CEO blog: April 2019 notes
By Jack Inglis, CEO
Published: 26 April 2019
Q1 has been welcomed as the best start to the year for hedge funds since 2006. No doubt there will be some who complain that their performance lags that of stock market indices but as we have always said, that is the wrong comparison. I am more confident than ever that investors recognise the risk-reducing diversification benefits that hedge funds provide in public markets. Just consider the following two findings from recent Preqin investor surveys: 59% of investors feel we have reached the top of the equity cycle and 79% intend to maintain or raise their allocations to hedge funds in 2019. Coming off the back of an admittedly disappointing year of performance in 2018 I think that is a very positive statement that investors are making.
I have not been proud of my carbon footprint over the past few months as I have travelled extensively to AIMA events and member meetings. One of the big topics at almost every event is how hedge funds can integrate ESG into their investment process, so it makes my flight travel sit less easily with me and especially at a time when climate protestors are superglueing themselves to London streets to get the government to take notice. Sustainable investing is only going to grow in importance and so we are publishing (in collaboration with Simmons & Simmons) a Responsible Investment Primer for the hedge fund industry. In my view hedge funds are the perfect vehicle to express ESG views through the ability to short stocks in companies not felt to be up to standard. They can thus be much more active than traditional managers where screening can mean just omitting certain stocks from the portfolio
On short selling, there has been renewed media coverage in recent weeks. Rather than covering hedging activities this has focused primarily on single short positions in specific companies or on the recent intervention by BaFin temporarily banning the short selling of German company Wirecard.
AIMA has been vocal in both cases, firstly by publishing an explanation of the true depth, breadth and function of short selling in the markets and by querying the rationale for the Wirecard ban. The ban has now been lifted and we will continue the dialogue to encourage balanced and rational responses when individual stocks are exposed or show sharp share price declines. Our comments on both these themes can be read here and here.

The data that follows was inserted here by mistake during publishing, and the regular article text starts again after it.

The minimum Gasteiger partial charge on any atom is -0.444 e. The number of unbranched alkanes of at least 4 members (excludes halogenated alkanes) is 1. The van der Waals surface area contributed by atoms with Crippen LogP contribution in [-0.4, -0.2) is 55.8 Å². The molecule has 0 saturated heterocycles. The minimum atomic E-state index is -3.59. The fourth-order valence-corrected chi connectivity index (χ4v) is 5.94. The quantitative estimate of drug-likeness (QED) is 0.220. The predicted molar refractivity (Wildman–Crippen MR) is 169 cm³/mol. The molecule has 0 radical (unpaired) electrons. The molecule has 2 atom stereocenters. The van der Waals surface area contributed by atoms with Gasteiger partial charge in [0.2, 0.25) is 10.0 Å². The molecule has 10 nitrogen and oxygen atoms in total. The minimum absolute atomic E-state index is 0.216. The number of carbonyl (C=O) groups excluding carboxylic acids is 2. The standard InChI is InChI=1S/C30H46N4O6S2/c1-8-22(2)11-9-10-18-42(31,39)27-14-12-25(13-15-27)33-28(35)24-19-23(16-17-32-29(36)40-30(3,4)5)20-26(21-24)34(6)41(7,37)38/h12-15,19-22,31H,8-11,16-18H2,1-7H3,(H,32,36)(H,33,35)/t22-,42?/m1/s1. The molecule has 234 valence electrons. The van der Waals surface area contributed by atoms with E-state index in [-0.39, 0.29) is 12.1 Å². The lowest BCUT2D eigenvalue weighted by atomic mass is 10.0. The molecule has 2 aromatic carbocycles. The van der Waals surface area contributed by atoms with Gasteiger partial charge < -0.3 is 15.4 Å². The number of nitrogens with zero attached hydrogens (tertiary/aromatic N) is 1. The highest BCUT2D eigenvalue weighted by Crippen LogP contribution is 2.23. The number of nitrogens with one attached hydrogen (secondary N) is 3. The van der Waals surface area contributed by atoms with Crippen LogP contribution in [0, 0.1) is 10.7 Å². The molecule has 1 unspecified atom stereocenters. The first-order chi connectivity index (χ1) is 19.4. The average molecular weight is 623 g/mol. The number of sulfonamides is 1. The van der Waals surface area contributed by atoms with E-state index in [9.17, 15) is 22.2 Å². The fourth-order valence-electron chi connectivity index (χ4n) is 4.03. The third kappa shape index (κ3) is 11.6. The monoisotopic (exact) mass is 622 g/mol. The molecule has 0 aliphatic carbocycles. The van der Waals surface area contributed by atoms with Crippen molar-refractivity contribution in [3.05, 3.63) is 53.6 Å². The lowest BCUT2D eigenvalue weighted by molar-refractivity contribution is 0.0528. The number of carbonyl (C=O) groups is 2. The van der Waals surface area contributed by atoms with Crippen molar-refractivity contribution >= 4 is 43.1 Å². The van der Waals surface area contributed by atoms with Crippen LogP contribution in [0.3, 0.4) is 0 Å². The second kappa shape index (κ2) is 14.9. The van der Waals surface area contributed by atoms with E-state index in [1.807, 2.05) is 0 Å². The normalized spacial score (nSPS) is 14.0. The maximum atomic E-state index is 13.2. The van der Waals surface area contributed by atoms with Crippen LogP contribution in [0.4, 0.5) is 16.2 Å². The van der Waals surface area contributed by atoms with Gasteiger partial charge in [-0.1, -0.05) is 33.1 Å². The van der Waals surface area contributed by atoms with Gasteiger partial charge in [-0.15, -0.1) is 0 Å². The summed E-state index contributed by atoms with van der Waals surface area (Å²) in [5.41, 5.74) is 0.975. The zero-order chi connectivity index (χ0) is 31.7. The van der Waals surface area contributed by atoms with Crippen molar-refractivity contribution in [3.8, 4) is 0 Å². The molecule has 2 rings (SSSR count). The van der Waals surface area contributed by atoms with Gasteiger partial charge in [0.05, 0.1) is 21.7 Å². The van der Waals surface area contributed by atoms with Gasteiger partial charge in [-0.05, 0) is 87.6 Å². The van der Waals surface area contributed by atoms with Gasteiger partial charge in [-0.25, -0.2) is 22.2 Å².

I was in New York for our Global Policy and Regulatory Forum (GPRF) which sought to brief around 300 delegates on the key policy themes that will impact the evolution of the industry in coming years. The forum was billed as a discussion on technology, innovation and change and I think we delved into those themes fully.
Technology stood out for me. We often refer to its part in the investment process but the discussions made clear that the industry must harness all its benefits to operational processes, compliance and reporting obligations.
As always, we assembled a good group of regulators from around the world and we spent some time debating how differing approaches have caused regulatory fragmentation. This is seen as an issue but there is a definite sense of willingness to see more harmonisation across financial centres.
Whilst in America we announced the opening of AIMA’s new office in Washington D.C. The expansion recognises that over $1tn - more than half of our manager members’ assets - are managed by firms headquartered in the U.S., and our members there will now benefit from expanded local committees, peer networks and other practical tools. Press coverage of the opening can be read here and here.
Earlier I was in Hong Kong with the 600 industry delegates attending our AIMA APAC Forum, our largest one to date and perhaps a sign of renewed confidence in the region. Certainly, investors are saying they have more interest APAC strategies (especially China related) having, for a long time, been underweight. I went on to our office in Shanghai and found brimming enthusiasm for the increased pace of reforms and initiatives to give foreign asset managers greater access to China. Following my trip I am very pleased to welcome our first Chinese Global Sponsoring Partner, Guotai Junan Securities. We have good expertise in the country and are open to any enquiries from members as to how to get more involved.
Spring has sprung and may the fair winds of Q1 continue.